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Lunch at the beach in Hunstanton

After we were finished exploring Castle Rising Castle, we talked to a local couple in the parking lot, who recommended we go to Hunstanton for lunch and try one of the fish and chip places on the beach.  So we bypassed Sandringham Palace, which is not open to the general public anyways, although much of the countryside nearby the grounds are, and were quite crowded with picnickers and walkers enjoying the sunshine.  We passed directly by the main gates, and waved, but the royal family is usually only there between Christmas and February.

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Enjoying the sunshine at Hunstanton

Hunstanton had a rocky beach, divided into sections, and very hardy Brits “paddling” (as they say) in the water, which must have been just a few degrees above the freezing mark.  The air temperature was barely a sunny 17 degrees, and I did not remove my polar fleece jacket for the wind!  But the fish and chips were very hot and very fresh, as promised.

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Besides fish and chips, Hunstanton boasts traditional British sweet shops.
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The stony beach and wooden structures that divide the beach into numbered sections.

From there we took a scenic road to Wells, stopping at Brancaster St. Mary church along the way.  I loved the 13th century windows in the porch.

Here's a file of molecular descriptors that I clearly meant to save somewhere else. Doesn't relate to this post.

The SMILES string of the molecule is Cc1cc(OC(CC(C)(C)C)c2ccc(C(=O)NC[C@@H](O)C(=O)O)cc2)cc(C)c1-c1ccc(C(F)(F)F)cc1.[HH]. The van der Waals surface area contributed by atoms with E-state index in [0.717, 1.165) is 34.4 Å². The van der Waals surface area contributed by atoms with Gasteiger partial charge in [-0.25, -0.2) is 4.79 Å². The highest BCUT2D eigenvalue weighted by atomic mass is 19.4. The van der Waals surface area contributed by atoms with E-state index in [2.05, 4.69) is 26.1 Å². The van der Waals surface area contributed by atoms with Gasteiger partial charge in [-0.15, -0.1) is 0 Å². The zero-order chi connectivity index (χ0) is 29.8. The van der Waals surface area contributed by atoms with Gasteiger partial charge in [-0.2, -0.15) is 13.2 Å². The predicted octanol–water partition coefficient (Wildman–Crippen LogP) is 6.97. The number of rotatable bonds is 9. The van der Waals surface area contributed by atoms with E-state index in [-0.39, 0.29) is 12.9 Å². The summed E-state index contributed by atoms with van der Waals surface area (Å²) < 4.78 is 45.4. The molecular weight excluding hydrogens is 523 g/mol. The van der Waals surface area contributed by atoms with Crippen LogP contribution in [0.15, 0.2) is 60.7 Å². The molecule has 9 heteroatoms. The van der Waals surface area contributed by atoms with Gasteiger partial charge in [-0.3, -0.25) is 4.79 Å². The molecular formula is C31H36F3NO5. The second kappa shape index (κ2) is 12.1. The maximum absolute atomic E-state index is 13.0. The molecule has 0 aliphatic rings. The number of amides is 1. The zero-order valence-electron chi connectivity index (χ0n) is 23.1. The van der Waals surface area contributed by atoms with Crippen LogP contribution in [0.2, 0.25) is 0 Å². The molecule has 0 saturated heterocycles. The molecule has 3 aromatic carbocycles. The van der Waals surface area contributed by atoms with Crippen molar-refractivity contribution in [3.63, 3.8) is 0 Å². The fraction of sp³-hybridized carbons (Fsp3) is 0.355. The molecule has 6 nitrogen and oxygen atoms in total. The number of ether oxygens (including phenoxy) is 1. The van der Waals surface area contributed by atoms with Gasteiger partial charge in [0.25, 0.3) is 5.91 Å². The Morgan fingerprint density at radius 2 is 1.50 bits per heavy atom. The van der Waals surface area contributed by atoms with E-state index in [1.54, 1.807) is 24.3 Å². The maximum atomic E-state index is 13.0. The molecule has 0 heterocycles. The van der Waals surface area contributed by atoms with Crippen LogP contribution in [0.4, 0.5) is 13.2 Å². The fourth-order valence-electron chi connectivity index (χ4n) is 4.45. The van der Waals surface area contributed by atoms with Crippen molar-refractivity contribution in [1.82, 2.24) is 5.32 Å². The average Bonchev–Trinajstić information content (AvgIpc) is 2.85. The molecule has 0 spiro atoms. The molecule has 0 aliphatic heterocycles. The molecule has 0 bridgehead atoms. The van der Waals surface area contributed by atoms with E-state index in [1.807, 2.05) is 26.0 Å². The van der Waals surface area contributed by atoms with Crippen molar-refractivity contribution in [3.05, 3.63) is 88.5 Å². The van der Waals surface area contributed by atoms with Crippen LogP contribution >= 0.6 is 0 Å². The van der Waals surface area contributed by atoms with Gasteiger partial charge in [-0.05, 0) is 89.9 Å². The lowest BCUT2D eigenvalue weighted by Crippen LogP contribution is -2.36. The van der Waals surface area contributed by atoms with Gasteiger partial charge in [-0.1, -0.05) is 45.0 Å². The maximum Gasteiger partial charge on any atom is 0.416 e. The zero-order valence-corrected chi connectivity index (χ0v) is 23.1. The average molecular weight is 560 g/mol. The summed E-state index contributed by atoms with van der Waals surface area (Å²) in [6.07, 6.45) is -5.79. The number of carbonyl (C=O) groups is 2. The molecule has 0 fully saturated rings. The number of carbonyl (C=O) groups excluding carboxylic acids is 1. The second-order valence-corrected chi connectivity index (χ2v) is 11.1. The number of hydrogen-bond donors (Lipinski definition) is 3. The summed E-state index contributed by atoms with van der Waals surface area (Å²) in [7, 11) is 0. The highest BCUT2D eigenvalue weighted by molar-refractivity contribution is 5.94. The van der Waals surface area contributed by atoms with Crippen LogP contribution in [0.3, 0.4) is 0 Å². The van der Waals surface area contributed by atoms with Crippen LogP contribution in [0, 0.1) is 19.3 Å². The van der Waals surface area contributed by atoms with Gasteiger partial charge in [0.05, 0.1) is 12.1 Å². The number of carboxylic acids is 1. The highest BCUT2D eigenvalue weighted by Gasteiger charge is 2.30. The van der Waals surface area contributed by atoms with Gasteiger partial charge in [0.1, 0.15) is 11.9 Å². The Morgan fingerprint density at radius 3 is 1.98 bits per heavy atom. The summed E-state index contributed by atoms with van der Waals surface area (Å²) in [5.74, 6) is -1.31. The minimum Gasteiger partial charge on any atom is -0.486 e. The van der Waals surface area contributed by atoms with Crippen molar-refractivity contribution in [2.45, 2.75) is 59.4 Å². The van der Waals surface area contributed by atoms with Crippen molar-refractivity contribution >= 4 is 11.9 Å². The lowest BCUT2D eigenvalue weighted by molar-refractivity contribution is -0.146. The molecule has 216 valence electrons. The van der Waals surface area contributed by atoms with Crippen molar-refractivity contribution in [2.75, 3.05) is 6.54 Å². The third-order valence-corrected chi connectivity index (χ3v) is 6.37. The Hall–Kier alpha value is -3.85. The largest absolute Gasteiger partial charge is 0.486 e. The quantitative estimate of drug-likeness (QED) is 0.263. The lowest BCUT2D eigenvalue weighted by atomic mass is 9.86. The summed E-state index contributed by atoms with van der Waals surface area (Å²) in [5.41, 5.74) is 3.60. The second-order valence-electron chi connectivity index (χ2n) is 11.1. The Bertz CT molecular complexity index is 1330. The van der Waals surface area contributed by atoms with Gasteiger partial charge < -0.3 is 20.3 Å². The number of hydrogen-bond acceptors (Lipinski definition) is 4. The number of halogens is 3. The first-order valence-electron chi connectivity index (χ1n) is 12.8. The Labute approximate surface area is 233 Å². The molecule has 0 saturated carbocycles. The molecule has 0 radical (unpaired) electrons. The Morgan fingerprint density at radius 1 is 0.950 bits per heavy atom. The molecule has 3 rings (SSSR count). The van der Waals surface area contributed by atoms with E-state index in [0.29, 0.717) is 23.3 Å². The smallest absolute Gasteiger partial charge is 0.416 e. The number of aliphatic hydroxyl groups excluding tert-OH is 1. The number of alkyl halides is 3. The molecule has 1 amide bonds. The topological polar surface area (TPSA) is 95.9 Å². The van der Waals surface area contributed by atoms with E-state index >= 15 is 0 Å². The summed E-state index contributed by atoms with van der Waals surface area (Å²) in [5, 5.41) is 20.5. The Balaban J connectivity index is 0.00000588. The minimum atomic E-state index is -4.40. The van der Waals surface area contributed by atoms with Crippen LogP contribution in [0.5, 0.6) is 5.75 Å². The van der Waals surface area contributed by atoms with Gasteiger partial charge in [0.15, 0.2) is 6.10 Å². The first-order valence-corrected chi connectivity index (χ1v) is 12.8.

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Brancaster St. Mary – the square tower attracted us.
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“Quatrefoil” windows dating from the 14C in the south porch.

I also enjoyed puzzling out some of the Latin words in the brass floor inscription in the chancel (the part at the front where the altar is).  This was for William Cotyng, rector of the church, who died in 1485.  It contained some strange-looking numbers.  They looked like Roman Numeral II’s to me at first, but by comparing them with the “C” in Cotyng’s name (top line at the right), I was able to surmise that they were actually Roman Numeral C’s, standing for the number 100.  Thus four of them were 400.  So, apparently we have some sort of an abbreviated word for a thousand (millennium? My latin is garbage), and then four 100’s and then – something that must stand for 85, since that’s when Cotyng died.

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The front entry, with steps that have been used for 700 years. The wooden structure is the 16C(?) rood screen, which used to separate the part of the church with the altar from the congregation. With the Reformation, people were given more direct access to the “holy” areas of the church, and rood screens went out of fashion.
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Interior view. On the floor in the chancel, at the very front, are some old brasses, including the one for William Cotyng, former rector, who died in 1485.
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Part of the brass inscription for William Cotyng. It needs a better scholar than me to decipher it, but I believe in the top line the first word may be “Orate” (pray), and the last word “Cotyng.” Which means the word before it must be William, obviously abbreviated. Bottom line: Anno domini (the year of the Lord) (and some abbreviation for a Latin word meaning thousand) and four c’s, and then something meaning 85. Please let me know if you can work it out!

This lovely church also has a plain 14C baptismal font with the most fantastic wooden cover, donated in 1493.  The cover is attached to a telescoping mechanism which raises the entire cover so the font can be used.

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I just can’t get over the fact that this church has been in continuous use for 700 years!

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